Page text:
xml:space="preserve">
xml:space="preserve">
Advertisement
Advertisement

Bits & Bites: Helmand chef heads to Hampden; holiday happenings in Baltimore; new brews in Woodberry, Pigtown and more

After last year’s COVID-19 winter, this year’s holiday season is shaping up to look almost like something from the Before Times. The Inner Harbor’s Christmas Village is returning. New businesses are opening, including one from the longtime Helmand chef. Pretty much everyone is facing delays of some sort, whether it’s equipment, permitting or deliveries. If there is one superpower we all get from the pandemic it may be a little bit of patience.

Assad Akbari, former general manager and head chef at The Helmand restaurant in Mt. Vernon, will open Kandahar Afghan Kitchen in Hampden next year.
Assad Akbari, former general manager and head chef at The Helmand restaurant in Mt. Vernon, will open Kandahar Afghan Kitchen in Hampden next year. (Christina Tkacik)

Longtime Helmand chef to launch on the Avenue

Baltimore foodies will remember Assad Akbari from his time as general manager and head chef at The Helmand restaurant in Mt. Vernon. Akbari got his start with the restaurant in 1986 at its original location in Chicago. He and his brother, a server, were laid off during the pandemic. After that, Akbari decided: “You know what, I should open up my own space,” he said. “I want to have something for myself.”

Advertisement

After looking around at properties in Towson and elsewhere, Akbari landed on a storefront at 914 W. 36th for his restaurant, Kandahar Afghan Kitchen. “Hampden was a place I really loved,” he said. When it opens — sometime around January, barring permitting delays — Akbari says diners can expect a full menu of traditional Afghan staples — yes, there will be kaddo bowrani, the beloved baked pumpkin dish he helped popularize at the Helmand. The 36-seat restaurant will be BYOB with no corking fee. His brother, Sadiq Akbari, will be the restaurant’s manager.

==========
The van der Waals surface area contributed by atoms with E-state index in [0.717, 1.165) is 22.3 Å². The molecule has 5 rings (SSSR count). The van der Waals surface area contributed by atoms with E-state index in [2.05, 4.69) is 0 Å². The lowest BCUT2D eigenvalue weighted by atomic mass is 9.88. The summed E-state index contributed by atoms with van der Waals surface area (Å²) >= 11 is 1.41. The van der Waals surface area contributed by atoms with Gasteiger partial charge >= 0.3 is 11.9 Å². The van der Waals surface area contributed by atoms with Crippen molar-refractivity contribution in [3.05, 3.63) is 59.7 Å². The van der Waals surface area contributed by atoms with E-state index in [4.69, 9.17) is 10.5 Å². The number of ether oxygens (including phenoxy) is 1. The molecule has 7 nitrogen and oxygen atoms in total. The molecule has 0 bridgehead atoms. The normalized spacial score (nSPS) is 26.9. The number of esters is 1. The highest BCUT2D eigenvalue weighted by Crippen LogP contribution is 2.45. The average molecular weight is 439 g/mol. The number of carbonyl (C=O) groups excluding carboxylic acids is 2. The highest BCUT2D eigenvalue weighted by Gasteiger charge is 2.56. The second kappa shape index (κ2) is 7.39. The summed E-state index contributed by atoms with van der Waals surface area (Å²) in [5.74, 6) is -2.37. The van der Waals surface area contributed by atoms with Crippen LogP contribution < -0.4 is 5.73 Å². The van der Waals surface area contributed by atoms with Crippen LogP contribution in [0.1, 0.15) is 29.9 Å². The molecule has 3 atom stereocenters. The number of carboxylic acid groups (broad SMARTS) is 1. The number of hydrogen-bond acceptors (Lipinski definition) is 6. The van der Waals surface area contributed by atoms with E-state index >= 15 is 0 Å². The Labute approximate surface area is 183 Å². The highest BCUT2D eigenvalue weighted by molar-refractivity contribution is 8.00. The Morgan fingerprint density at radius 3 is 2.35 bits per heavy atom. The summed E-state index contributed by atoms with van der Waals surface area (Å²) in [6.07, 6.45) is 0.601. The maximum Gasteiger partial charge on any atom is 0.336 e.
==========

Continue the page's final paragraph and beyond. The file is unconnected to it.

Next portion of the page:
From left, Kurt Bonk, of Philadelphia, a consultant, watches as Thomas Bauer, of Lake Constance, Germany, president of German American Marketing, Inc., and Matthew Best, of NE Baltimore, attach light bulbs to the wings of the top level of the Christmas Pyramid they are assembling at the Inner Harbor.
From left, Kurt Bonk, of Philadelphia, a consultant, watches as Thomas Bauer, of Lake Constance, Germany, president of German American Marketing, Inc., and Matthew Best, of NE Baltimore, attach light bulbs to the wings of the top level of the Christmas Pyramid they are assembling at the Inner Harbor. (Kim Hairston/The Baltimore Sun)

German Christmas Village opens Nov. 20

After a break last year during the pandemic, the German Christmas Village is coming back to 501 Light Street. Here’s your chance to sip mulled wine, eat raclette and shop for German-made Christmas gifts on the Inner Harbor. The event launches with a preview weekend Nov. 20 and 21. Daily operations begin Thanksgiving Day and run through Christmas Eve, Dec. 24.

Advertisement
Advertisement

Thanksgiving sweets to please everyone

Baltimore bakers are pre-heating their ovens and opening online ordering systems for the coming holiday. Try Codetta Bake Shop’s pumpkin pecan cheesecake, the ultimate fall indulgence, or Bramble Baking Co.’s chocolate bonbons — “mini works of art.”

Candy Lane at Center Plaza

Baltimore’s Downtown Partnership is bringing some holiday sparkle to the Center Plaza at 100 N. Charles Street. Beginning Nov. 20 through Dec. 23 stop by “candy themed experience” from 4 p.m. to 9 p.m. Downtown Partnership’s Michael Evitts described it as the scene in “Elf” where Buddy leaves the North Pole and encounters a field of giant candy canes. Bring your pandemic pooch for an epic holiday selfie.